We were brought around the house by a local guide who talked at lengths about the various rooms and pointed out some of the external damage to the buildings. Malcolm added some additional strories about how Winnie Mandela stayed in the house whilst Nelson was in prison and about her controversial entourage the Mandela United Football Club.
Our final stop in Soweto was to the Walter Sisulu Square – the location in 1955 where the Congress of the People met to draw up the Freedom Charter, an alternative vision to the apartheid regime. The document emphasised a non-racial society, liberty and individual rights. The square was named after Walter Sisulu who was a major political activist and ANC party member. The square has a conical brick tower at the centre of the square is a monument to the document itself and contains the full principles of the charter engraved in bronze.
On the way back to JoBurg we passed another stadium and a bunch of brightly coloured cooling towers – some part of the old coal-fired Orlando Power Station. Two of them are joined by a walkway and act as a bungee jump platform these days. Another cooling tower we found next to a stadium was actually used to help with ventilation down a mineshaft below. That stadium was none other than the FNB Stadium aka Soccer City. It is the home of the Kaizer Chiefs (another Premier League Team) and hosts games for the national side (Bafana Bafana). It is the main stadium during the 2010 FIFA World Cup and hosted the final between the Netherlands and Spain.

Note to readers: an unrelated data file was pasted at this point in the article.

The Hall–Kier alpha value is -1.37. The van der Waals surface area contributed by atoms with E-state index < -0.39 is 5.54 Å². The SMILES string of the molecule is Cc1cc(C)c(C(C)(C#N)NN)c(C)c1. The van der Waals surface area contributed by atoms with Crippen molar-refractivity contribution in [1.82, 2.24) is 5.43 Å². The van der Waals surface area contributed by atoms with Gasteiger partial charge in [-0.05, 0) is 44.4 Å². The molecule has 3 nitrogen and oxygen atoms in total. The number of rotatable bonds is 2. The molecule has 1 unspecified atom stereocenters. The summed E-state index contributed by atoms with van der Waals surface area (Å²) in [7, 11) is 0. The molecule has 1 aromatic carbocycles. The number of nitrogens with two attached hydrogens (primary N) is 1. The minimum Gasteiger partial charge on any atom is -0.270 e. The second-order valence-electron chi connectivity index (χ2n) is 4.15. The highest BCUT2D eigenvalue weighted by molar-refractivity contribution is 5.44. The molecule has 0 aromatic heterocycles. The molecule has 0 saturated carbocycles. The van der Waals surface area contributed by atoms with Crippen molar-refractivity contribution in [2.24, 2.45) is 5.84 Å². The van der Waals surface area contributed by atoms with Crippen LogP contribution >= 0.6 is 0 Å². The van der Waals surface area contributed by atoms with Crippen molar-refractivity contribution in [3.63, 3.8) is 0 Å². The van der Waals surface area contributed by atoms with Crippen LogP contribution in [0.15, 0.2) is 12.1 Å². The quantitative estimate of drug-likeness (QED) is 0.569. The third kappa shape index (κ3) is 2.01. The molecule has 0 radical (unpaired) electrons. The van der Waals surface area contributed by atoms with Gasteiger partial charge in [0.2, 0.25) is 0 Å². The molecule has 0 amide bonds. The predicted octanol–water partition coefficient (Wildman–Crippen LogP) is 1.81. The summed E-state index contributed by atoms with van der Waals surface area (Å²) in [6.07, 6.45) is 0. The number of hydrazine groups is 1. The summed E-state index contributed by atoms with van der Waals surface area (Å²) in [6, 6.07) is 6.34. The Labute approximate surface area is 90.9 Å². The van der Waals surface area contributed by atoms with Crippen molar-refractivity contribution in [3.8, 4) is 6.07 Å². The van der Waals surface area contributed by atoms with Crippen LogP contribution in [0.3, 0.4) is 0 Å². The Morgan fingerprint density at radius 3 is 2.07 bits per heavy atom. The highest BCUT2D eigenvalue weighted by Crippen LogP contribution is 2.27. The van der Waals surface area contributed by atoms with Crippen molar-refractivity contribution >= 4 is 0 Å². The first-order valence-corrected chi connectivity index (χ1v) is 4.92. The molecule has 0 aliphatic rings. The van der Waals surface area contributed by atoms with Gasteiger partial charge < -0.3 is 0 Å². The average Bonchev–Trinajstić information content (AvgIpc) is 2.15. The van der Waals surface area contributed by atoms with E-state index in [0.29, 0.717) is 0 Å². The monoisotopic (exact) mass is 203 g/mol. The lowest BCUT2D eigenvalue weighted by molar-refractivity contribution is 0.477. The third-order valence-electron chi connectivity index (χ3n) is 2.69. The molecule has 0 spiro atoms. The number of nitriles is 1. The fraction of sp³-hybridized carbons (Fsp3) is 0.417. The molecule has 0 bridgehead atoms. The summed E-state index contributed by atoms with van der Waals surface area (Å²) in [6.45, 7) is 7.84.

It’s nickname is the “Calabash” due to its resemblance to that African type of pot.
Last Stop – all change?
We had just enough time for one more stop – before having to head to the airport. We had spent a few days in Cape Town learning about the struggle against apartheid. We had grabbed a ferry to Robben Island to visit where Nelson Mandela had spent 27 years in prison, and we had just spent the day in Soweto and Nelson Mandela’s home.
The struggle against apartheid was bigger than just one man and there were more stories than what we had heard so far on our trip. Their was only one place where we could get a bigger picture – The Apartheid Museum in Ormonde, Johannesburg.
The museum charts the rise and fall of Apartheid and had over 22 different exhibition areas chronicling over 50 years and hundreds of different actors and actresses in this sad and horrific drama. We cannot recommend visiting it enough as not only is it detailed and fascinating but the subject matter is important for everyone to understand. And if you cannot visit it then check out their website as it is jam packed full of information.
At the end of the museum there is an opportunity to pick a different coloured rod and place it in a receptacle. Each of the colours represent a different part of the “rainbow nation” flag and a different character trait of Nelson Mandela.
And with that last symbolic act our South African adventure was over. For nearly 3 weeks we have been enthralled by this amazing country. We shall return…